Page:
“For white Americans it almost seems like a fad to get caught up in the Earth First! or animal rights movement in your early twenties or radical politicking at that age,” he says. “I’m not saying its not a life-long investment, and it has been for me, but I don’t see too much when you cross over to the music or art community – and this isn’t a criticism, it might not be a bad thing – but it seems more like kids just want to get fucked up and make a party out of everything instead of there being much education involved.”

At the same time, the roots of struggle in the historical and present divisions in his home town, and often seem to cross over, even invisibly, into the music scene.

“The history of this are is based on the civil rights movement, its based on the slave trade all the way to slave labour in 2010 and you can’t help but get caught up in it, you can’t help but realize that we still live completely segregated.”

Growing up and living in many of Richmond’s poorer neighborhoods, the reality and history of the region was cast in stark relief.

“I just see things as so personal,” he explains, telling the story of an old job loading trucks. “One of the guys I worked with was a descendent of Nat Turner, who led a successful slave uprising, just working and listening to this guy it’s really fascinating to amend on a street level, as far as resistance I always see it as more of a personal way of getting to know one another in our achievements and our fights.”

This sort of sentiment translates easily into the folk tradition of story telling through music seen in a lot of Barry’s work, a shift from the more outwardly political lyrics of his previous group Avail.

“That transition wasn’t intentional at all, I kind of felt limited by Avail to do story songs, I tried to write some later on, but it didn’t really make sense to me or the listener,” Barry says. “I’m having a hell of a lot of fun with these story songs, and they aren’t really intentional they just kind of pop out like hollow-point bullets from my head.”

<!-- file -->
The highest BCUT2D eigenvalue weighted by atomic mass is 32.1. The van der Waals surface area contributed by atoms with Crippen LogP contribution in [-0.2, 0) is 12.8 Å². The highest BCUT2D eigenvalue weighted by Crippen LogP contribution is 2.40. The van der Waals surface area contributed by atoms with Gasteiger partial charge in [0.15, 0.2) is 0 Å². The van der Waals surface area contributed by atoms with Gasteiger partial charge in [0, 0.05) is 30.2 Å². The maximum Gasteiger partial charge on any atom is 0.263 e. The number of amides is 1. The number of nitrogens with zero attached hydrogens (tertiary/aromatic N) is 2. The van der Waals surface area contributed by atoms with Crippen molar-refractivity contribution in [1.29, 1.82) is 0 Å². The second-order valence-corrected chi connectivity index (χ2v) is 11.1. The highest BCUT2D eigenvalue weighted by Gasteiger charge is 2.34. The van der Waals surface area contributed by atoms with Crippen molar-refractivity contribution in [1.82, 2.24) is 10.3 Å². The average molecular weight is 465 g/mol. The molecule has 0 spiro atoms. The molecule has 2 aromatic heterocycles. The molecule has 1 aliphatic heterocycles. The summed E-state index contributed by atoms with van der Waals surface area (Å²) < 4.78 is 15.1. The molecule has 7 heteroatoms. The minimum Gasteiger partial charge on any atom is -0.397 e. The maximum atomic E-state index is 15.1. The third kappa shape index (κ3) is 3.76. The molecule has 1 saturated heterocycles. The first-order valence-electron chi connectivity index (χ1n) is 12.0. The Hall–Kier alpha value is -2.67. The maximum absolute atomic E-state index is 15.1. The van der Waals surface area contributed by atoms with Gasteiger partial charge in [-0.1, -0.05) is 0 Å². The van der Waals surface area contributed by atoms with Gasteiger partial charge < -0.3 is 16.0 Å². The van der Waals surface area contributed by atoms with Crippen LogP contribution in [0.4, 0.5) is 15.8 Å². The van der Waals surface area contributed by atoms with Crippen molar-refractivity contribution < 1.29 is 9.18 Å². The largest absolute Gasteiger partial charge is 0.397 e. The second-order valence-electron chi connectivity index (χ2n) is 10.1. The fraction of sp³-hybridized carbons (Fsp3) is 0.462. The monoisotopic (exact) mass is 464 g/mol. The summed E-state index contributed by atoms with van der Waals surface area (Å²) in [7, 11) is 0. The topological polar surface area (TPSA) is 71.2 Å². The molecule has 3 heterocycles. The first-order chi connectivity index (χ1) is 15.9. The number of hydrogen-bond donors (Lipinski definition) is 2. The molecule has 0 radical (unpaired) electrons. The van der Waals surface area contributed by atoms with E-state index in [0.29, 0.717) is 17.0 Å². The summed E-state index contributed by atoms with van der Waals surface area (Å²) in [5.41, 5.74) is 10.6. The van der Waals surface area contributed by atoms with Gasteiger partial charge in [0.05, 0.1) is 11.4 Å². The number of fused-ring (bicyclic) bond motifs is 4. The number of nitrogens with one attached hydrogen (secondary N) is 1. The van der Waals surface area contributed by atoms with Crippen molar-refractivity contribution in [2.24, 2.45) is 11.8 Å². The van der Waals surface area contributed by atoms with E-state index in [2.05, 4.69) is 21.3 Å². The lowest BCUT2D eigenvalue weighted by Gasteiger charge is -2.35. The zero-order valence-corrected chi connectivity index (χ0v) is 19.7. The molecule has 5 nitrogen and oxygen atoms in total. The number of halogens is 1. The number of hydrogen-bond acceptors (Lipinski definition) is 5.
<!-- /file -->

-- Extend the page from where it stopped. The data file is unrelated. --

He points to one song that didn’t follow the spontaneous nature of his others, the song South Hill from the album Manchester.

“The song is essentially about the human costs of war and how the military preys on the poor to get them enlisted, to a point that it almost feels like conscription, and it is because it is so often based on the economic status of the person enlisting, that song I did research thoroughly,” he explains, having kept the song secret until the lyrics were read and reflected on by active duty military personnel and others who had spent time in Afghanistan and Iraq.  

Barry’s outlook, and his music by extension, echoes a famous pronouncement of the people's historian and organizer Howard Zinn -  that you can’t stay neutral on a moving train.

“Although I don’t think my music is overtly political it is – there are certain things you don’t lose, and when you understand the difference between right and wrong, or your version of right and wrong it stays with you for life.”

Prosser's Gabriel

Tim Barry plays on Friday, November 19th at Foufounes Electrique in Montreal with the Cavaliers and other guests. More information on the show can be found here.